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Escobedo vs. Illinois [1964]

 

GOLDBERG, J. The critical question in this case is whether, under the circumstances, i.e. refusal by the police to honor petitioner's quest to consult with his lawyer during Me course of an interrogation constitutes a uenial of "the Assistance of Counsel" in violation of the Sixth Amendment to the Constitution as "made obligatory upon the States the Fourteenth Amendment," Gideon v. ainaright, 3 72 U. S. 33 5, 342, and thereby renders inadmissible in a state criminal trial any incriminating statement elicited by the slice during the interrogation....

The interrogation here was conducted before petitioner was formally indicted. But in the context of this case, that fact should make no difference. When petitioner requested, and was denied, an opportunity to consult with his lawyer, the investigation had ceased to be a general investigation of "an unsolved crime." Petitioner had become the accused, and the purpose of the interrogation was to "get him" to confess his guilt despite his constitutional right not to do so. At the time of his arrest and throughout the course of the interrogation, the police told petitioner that they had convincing evidence that he had fired the fatal shots. Without informing him of his absolute right to remain silent in the face of this accusation, the police urged him to make a statement. . . . Petitioner, a layman, was undoubtedly unaware that under Illinois law an admission of "mere" complicity in the murder plot was legally as damaging as an admission of firing of the fatal shots.... The "guiding hand of counsel" was essential to advise petitioner of his rights in this delicate situation.... This was the "stage when legal aid and advice" were most critical to petitioner.... It would exalt form over substance to make the right to counsel, under these circumstances, depend on whether at the time of the interrogation, the authorities had secured a formal indictment. Petitioner had, for all practical purposes, already been charged with murder....

In Gideon v. Wainwright, 372 U. S. 335, we held that every person accused of a crime, whether state or federal, is entitled to a lawyer at trial. The rule sought by the State here, however, would make the trial no more than an appeal from the interrogation; and the "right to use counsel at the formal trial [would be] a very hollow thing

[if], for all practical purposes, the conviction is already assured by pretrial examination." In re Groban, 352 U. S. 330, 344 (BLACK, J., dissenting). "One can imagine a cynical prosecutor saying: 'Let them have the most illustrious counsel, now. They can't escape the noose. There is nothing that counsel can do for them at the trial."' Ex Carte Sullivan 107 F. Supp. 514, 51718.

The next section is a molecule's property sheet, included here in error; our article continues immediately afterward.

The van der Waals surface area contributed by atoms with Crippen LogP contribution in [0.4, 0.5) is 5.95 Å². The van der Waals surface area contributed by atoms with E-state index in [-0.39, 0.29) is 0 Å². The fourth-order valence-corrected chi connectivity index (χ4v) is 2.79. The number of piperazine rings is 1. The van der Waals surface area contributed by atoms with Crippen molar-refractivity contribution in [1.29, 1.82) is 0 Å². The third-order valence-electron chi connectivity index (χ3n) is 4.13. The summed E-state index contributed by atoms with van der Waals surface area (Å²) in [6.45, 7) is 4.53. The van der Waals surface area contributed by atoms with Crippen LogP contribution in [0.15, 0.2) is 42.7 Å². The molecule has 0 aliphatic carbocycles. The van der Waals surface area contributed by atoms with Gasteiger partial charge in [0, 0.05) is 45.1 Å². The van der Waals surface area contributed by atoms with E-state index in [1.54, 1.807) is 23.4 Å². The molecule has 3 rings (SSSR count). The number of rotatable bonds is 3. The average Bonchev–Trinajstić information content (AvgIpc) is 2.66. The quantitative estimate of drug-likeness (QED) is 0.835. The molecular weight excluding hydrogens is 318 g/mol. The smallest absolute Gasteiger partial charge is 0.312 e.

We have learned the lesson of history, ancient and modern, that a system of criminal law enforcement which comes to depend on the "confession" will, in the long run, be less reliable and more subject to abuses than a system which depends on extrinsic evidence independently secured through skillful investigation....

We have also learned the companion lesson of history that no system of criminal justice can, or should, survive if it comes to depend for its continued effectiveness on the citizens' abdication through unawareness of their constitutional rights. No system worth preserving should have to fear that if an accused is permitted to consult with a lawyer, he will become aware of, and exercise, these rights. If the exercise of constitutional rights will thwart the effectiveness of a system of law enforcement, then there is something very wrong with that system.

We hold, therefore, that where, as here, the investigation is no longer a general inquiry into an unsolved crime but has begun to focus on a particular suspect, the suspect has been taken into police custody, the police carry out a process of interrogations that lends itself to eliciting incriminating statements, the suspect has requested and been denied an opportunity to consult with his lawyer, and the police have not effectively warned him of his absolute constitutional right to remain silent, the accused has been denied "the Assistance of Counsel" in violation of the Sixth Amendment to the Constitution as "made obligatory upon the States by the Fourteenth Amendment," and that no statement elicited by the police during the interrogation may be used against him at a criminal trial....

Nothing we have said today affects the powers of the police to investigate "an unsolved crime," by gathering information from witnesses and by other "proper investigative efforts." We hold only that when the process shifts from investigatory to ac
cusatory—when its focus is on the accused and its purpose is to elicit a confession— cur adversary system begins to operate, and,under the circumstances here, the accused | must be permitted to consult with his lawyer.